Basics of the transaction
As we saw in the first part of this series, Global Payments (GPN) is buying Heartland Payment Systems (HPY) in a cash and stock merger. The equity value is $3.6 billion. If we include cash and debt, it’s worth $4.1 billion. Shareholders will receive around 0.67 shares of GPN plus $53.28 in cash per each share of HPY that they own.
The following conditions need to be satisfied for the Heartland–Global Payments merger to close:
- Heartland Payment vote
- the SEC’s (Securities and Exchange Commission) approval of the joint proxy statement
- Global Payment’s filing of a PNR (premerger notification report) to comply with the Hart-Scott-Rodino Antitrust Improvements Act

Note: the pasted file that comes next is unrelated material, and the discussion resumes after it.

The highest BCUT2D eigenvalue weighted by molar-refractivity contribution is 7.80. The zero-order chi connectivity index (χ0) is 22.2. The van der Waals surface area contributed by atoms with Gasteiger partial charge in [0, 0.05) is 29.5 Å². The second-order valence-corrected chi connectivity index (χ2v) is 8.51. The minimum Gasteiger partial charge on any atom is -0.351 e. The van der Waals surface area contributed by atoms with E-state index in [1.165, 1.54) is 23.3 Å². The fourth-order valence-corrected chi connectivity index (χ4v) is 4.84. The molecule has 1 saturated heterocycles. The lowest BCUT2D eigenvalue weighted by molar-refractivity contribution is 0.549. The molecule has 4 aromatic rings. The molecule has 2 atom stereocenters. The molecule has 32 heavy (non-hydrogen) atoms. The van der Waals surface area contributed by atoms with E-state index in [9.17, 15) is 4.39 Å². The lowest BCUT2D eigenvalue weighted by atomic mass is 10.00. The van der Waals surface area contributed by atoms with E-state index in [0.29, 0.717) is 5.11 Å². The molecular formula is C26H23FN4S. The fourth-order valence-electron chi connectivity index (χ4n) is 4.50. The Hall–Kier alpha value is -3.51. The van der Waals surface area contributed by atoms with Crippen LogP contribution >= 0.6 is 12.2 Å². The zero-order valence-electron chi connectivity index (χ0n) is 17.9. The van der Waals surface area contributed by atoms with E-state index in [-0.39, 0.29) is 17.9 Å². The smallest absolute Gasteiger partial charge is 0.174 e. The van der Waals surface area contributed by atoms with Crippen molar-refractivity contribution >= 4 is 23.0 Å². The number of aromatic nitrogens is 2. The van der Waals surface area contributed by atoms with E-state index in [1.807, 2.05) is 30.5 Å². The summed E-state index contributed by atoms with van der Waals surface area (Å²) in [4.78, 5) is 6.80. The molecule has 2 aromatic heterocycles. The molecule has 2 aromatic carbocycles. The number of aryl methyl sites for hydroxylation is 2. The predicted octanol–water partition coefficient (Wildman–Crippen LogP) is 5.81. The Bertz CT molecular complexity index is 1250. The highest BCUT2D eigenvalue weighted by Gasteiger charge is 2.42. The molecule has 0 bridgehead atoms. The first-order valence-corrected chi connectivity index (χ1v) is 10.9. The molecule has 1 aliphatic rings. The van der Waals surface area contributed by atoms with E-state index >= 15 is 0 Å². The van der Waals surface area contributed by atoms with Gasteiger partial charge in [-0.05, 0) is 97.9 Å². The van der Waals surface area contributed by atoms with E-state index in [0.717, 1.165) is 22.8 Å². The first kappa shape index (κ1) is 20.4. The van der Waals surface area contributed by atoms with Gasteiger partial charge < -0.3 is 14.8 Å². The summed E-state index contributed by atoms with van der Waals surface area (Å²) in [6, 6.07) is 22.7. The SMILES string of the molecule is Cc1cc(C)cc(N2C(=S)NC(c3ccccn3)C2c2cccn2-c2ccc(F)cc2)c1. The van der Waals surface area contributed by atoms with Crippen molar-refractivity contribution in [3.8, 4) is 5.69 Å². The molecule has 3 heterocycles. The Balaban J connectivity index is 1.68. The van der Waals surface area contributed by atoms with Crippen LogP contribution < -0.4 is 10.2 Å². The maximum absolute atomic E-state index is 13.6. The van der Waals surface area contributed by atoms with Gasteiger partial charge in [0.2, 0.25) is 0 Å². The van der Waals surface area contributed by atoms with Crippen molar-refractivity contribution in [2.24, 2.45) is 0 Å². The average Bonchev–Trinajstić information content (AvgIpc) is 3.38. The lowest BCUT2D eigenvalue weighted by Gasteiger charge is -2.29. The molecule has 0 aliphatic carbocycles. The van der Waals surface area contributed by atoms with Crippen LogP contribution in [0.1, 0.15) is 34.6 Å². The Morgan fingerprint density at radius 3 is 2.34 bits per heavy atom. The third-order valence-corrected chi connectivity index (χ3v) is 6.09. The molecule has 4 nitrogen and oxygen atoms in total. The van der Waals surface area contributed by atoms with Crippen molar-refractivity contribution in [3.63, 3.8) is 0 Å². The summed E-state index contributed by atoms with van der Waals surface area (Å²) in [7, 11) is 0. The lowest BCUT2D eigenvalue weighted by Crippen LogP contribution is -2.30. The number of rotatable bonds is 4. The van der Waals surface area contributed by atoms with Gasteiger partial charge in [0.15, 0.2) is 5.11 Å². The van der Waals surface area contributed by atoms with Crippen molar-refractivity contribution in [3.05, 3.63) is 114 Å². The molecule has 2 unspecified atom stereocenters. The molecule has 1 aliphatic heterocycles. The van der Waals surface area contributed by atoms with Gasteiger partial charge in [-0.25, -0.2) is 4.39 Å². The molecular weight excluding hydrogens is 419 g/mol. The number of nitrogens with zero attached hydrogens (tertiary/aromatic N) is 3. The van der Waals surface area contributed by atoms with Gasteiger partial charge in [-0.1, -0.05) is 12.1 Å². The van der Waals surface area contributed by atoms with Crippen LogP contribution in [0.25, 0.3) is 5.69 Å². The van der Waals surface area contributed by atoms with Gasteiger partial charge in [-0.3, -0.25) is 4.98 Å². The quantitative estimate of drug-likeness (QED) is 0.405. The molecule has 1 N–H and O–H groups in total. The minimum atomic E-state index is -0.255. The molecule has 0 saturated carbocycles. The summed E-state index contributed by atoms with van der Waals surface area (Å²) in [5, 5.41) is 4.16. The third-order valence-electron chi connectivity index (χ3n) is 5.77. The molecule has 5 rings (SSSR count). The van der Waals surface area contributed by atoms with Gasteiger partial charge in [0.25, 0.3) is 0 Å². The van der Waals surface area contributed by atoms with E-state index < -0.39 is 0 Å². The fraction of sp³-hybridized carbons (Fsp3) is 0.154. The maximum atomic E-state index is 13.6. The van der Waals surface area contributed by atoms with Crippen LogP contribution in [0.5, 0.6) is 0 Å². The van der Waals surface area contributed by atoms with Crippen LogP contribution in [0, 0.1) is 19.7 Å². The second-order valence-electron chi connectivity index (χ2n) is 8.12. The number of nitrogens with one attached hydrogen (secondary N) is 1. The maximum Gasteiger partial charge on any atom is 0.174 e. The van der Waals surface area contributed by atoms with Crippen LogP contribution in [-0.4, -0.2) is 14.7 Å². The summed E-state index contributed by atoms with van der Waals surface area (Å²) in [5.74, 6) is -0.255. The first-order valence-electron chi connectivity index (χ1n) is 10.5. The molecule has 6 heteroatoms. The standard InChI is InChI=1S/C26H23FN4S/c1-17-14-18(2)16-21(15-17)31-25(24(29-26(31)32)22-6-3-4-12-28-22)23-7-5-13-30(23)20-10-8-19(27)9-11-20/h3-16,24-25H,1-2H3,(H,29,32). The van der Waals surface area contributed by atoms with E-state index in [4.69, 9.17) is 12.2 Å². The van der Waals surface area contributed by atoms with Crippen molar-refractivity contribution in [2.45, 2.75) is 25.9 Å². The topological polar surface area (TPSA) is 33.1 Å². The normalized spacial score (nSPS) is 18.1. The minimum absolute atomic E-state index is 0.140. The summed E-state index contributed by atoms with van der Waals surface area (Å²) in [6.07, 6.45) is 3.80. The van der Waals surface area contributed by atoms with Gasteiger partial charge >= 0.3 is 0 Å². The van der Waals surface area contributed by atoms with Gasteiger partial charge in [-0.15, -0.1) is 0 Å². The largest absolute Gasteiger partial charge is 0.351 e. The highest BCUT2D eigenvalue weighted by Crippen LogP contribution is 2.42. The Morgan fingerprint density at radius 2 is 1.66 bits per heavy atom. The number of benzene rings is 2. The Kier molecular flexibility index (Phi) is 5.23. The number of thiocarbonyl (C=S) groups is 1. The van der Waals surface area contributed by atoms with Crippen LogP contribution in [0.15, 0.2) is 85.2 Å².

- any other regulatory approvals
No-shop provision and breakup fees
HPY has a no-shop provision with a “fiduciary out,” meaning that it can’t talk to other potential purchasers while the transaction is pending. However, the “fiduciary out” does allow HPY to talk to a bidder who makes an unsolicited approach if the Board of Directors believes such talks can lead to a bona fide superior offer.
If HPY accepts a superior bid, it will owe GPN a termination fee of $153 million.
Merger arbitrage resources
Other important merger spreads include the deal between Baker Hughes (BHI) and Halliburton (HAL). For a primer on risk arbitrage investing, check out Merger arbitrage must-knows: A key guide for investors.
Investors who are interested in trading in the financial sector should look at the S&P SPDR Financial ETF (XLF).